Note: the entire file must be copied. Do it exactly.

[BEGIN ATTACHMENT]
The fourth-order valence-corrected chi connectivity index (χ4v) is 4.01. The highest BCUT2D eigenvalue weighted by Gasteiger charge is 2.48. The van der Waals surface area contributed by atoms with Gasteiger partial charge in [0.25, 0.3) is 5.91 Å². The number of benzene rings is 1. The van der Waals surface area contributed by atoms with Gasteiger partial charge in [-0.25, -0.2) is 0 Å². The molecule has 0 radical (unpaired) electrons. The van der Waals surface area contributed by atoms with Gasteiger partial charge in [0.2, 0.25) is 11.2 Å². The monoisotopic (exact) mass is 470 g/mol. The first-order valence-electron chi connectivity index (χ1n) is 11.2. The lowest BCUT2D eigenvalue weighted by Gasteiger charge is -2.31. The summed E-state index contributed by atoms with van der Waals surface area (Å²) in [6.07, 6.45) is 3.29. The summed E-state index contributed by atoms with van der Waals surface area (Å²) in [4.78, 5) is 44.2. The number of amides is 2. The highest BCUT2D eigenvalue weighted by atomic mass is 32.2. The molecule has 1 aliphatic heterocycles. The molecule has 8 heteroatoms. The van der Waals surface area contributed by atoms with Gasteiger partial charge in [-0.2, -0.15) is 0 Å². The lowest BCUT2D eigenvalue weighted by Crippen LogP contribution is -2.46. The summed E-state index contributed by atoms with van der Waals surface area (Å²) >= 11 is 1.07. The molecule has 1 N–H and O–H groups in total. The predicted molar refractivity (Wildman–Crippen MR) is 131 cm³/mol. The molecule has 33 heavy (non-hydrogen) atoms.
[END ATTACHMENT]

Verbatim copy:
The fourth-order valence-corrected chi connectivity index (χ4v) is 4.01. The highest BCUT2D eigenvalue weighted by Gasteiger charge is 2.48. The van der Waals surface area contributed by atoms with Gasteiger partial charge in [0.25, 0.3) is 5.91 Å². The number of benzene rings is 1. The van der Waals surface area contributed by atoms with Gasteiger partial charge in [-0.25, -0.2) is 0 Å². The molecule has 0 radical (unpaired) electrons. The van der Waals surface area contributed by atoms with Gasteiger partial charge in [0.2, 0.25) is 11.2 Å². The monoisotopic (exact) mass is 470 g/mol. The first-order valence-electron chi connectivity index (χ1n) is 11.2. The lowest BCUT2D eigenvalue weighted by Gasteiger charge is -2.31. The summed E-state index contributed by atoms with van der Waals surface area (Å²) in [6.07, 6.45) is 3.29. The summed E-state index contributed by atoms with van der Waals surface area (Å²) in [4.78, 5) is 44.2. The number of amides is 2. The highest BCUT2D eigenvalue weighted by atomic mass is 32.2. The molecule has 1 aliphatic heterocycles. The molecule has 8 heteroatoms. The van der Waals surface area contributed by atoms with Gasteiger partial charge in [-0.2, -0.15) is 0 Å². The lowest BCUT2D eigenvalue weighted by Crippen LogP contribution is -2.46. The summed E-state index contributed by atoms with van der Waals surface area (Å²) >= 11 is 1.07. The molecule has 1 N–H and O–H groups in total. The predicted molar refractivity (Wildman–Crippen MR) is 131 cm³/mol. The molecule has 33 heavy (non-hydrogen) atoms.